At these shows, original members Kathleen Hanna, Tobi Vail and Kathi Wilcox are being joined by guitarist Erica Dawn Lyle in lieu of Billy Karren. The reunion lineup was air-tight, having rehearsed over the last couple years to a powerhouse punk polish. They pummeled through half a dozen anthems in the first 20 minutes, from the declaration of us-girls independence of “Don’t Need You” to the arresting, wailing poetics of “Feels Blind.” I asked an original Olympia riot grrrl how the show compared to the Bikini Kill gigs of her past, and she told me “nothing was different.”
“In these troubled times, we need to remember witchcraft,” Hanna pondered. “Maybe we can’t fix everything, but what we make in this room and in our lives, we’re still changing shit, and they can’t take that away from us.” It was an on-pitch call-out to the political feeling of the day (year? era? rest-of-our-lifetimes?) — the daily daze of, what the fuck is going on? — as well as a call back to the core of Bikini Kill’s DIY ethos: Let’s start, right here, right now.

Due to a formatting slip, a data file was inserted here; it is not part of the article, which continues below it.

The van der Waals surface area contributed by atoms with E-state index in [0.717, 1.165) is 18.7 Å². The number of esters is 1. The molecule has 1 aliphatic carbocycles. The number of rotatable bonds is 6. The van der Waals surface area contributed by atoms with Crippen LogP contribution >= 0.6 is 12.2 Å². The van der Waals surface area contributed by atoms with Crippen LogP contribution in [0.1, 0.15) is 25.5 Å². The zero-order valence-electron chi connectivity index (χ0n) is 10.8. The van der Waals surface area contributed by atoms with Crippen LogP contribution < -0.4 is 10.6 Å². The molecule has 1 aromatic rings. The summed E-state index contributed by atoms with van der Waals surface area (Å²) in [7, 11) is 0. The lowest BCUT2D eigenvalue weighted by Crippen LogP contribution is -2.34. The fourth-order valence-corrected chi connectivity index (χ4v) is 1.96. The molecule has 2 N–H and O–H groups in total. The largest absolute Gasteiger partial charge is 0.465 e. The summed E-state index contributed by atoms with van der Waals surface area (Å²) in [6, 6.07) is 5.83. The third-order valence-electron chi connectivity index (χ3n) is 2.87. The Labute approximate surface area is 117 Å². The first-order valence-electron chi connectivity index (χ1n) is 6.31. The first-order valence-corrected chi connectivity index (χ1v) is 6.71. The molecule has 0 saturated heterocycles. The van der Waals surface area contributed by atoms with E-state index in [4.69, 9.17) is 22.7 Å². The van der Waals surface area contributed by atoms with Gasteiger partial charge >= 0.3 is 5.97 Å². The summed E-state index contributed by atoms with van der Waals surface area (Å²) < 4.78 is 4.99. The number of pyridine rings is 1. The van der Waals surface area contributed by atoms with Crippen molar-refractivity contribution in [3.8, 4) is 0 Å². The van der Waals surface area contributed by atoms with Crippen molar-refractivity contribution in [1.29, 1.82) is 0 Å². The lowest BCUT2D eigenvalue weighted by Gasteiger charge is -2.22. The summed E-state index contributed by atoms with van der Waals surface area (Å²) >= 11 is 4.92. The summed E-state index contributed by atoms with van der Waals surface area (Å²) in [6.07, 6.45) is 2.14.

Right on time, the cry from the audience came to get “girls to the front” — the famous riot grrrl concert mantra, meant to both center and protect female fans and, back in the days where Bikini Kill played on smaller stages than this, to protect the band by staving off rabid bros with a feminine energy forcefield. Hanna scanned the floor: “I don’t think we need to bring girls to the front, I think we have it taken care of!” Their hard-won efforts for safety and equality at punk shows, which brought them so much vitriol in the Nineties, seemed like a not-so-minor victory. Hanna’s voice was lurid and lucid as ever, and the band hit rock hard and solid, playing like the forces they fought against haven’t gone away yet. Their mid-set performance of the Jenny Holzer-inspired “Resist Psychic Death” briefly made the word resist meaningful again after its post-election hashtag dilution.